Now that you have identified the learning objectives and assignments for each module, start working on the content. You may be tempted to add as much material as possible to cover the selected topics. Be sure to think about the workload for each module and what will be expected of the student. You may want to leave additional resources as optional opportunities for personalized learning. Remember to follow essential Quality Matters standards: the instructional materials you select needs to contribute to the achievement of the stated learning objectives or competencies, the relationship between the use of instructional materials in the course and completing learning activities is clearly explained.

Quality Matters standards: 4.1, 4.2, 4.5

Apply UDL guidelines to your content.

Follow the same rules for accessibility and inclusiveness aligned to the Universal Design for Learning principles discussed in week 3. Provide your students with opportunities to actively engage with the content through self-assessment activities and use the available tools to enhance engagement.

Quality Matters standard: 5.2

Add a Resource List.

Create a resource list or content area, with the instructional materials used in the course. Be sure to include information on the textbook and ensure all rights/permissions are current.

Quality Matters standards: 4.3, 4.4, 4.5


WEEK 5: COURSE MANAGEMENT STRATEGIES: INSTRUCTOR PRESENCE AND STUDENT ENGAGEMENT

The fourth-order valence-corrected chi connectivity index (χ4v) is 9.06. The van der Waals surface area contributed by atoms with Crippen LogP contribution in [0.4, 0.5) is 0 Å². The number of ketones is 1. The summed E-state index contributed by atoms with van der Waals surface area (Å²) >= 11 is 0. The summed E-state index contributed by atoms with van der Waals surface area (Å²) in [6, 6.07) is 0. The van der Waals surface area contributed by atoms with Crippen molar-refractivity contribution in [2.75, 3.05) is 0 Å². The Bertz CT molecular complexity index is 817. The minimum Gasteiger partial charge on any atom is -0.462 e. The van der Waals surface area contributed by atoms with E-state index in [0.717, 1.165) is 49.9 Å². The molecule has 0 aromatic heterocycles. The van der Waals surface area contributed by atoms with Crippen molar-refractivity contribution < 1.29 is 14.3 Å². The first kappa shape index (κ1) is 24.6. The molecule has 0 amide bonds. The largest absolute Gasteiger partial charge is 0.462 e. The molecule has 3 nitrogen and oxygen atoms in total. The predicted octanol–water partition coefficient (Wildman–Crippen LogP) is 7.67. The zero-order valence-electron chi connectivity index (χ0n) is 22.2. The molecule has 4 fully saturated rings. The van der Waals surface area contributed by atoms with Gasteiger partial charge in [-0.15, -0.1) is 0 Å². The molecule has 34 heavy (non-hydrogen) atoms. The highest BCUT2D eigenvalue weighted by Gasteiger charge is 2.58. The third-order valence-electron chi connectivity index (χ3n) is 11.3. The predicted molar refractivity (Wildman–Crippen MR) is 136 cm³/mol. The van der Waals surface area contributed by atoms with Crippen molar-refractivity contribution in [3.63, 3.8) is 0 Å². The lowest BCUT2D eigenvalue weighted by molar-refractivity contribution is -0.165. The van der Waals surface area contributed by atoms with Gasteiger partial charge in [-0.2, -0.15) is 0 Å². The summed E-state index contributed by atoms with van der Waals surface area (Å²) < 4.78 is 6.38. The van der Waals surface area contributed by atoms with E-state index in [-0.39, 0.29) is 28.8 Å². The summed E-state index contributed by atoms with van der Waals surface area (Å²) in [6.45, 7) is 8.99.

Outcomes: Student Engagement and Support Plan
Create a walkthrough and mock assignments.

Now that your course design is finalized, and you have identified the tools, content, and assignments you will use, it is time to walk your students through your new creation. A Student Orientation to Blackboard Learn course is available to all UTSA students, but you may want to add more information specific to your course. Additionally, you may want to create a simple test and assignment to be sure that students understand how to use the tools in Blackboard. 

Quality Matters standards: 6.1, 6.2, 6.3, 6.4

Create your MyQM Account and perform a course Self-Review.

Access the Quality Matters website and sign-in with your UTSA email address.

If you would like to begin a Self-Review of your course:

  • Review the Self-Review instructions page
  • Locate the CRMS button at the top of the page and select it
  • It will land on the Welcome to the CRMS page
  • Select  Start a Self-Review
  • Enter the Rubric information (The Quality Matters Higher Education Rubric, Sixth Edition).
  • Enter a Review Title (i.e., Course ID)
  • Save the Self-Review

Once you have completed these steps, you will be able to access the Rubric and the Specific Review Standards (SRS) for the Eight General Standards.

Note: To move from one SRS to the next, you must select either the Met or Not Met buttons, and enter information into both the Evidence and Suggestions for Improvement sections.

Check your course with the Student Preview.

Congratulations! Your course is ready. Check your course with the Student Preview to identify content that might no longer be available, for example, links to external resources such as a YouTube video.

You are ready to teach your course!

Take a deep breath, pat yourself on the back and pick out something nice for yourself from the store. If you are still feeling lost or if you get stuck, do not hesitate to reach out to Academic Innovation for further assistance!

  

 Visit the Office of Digital Learning website for a list of all Quality Matters standards.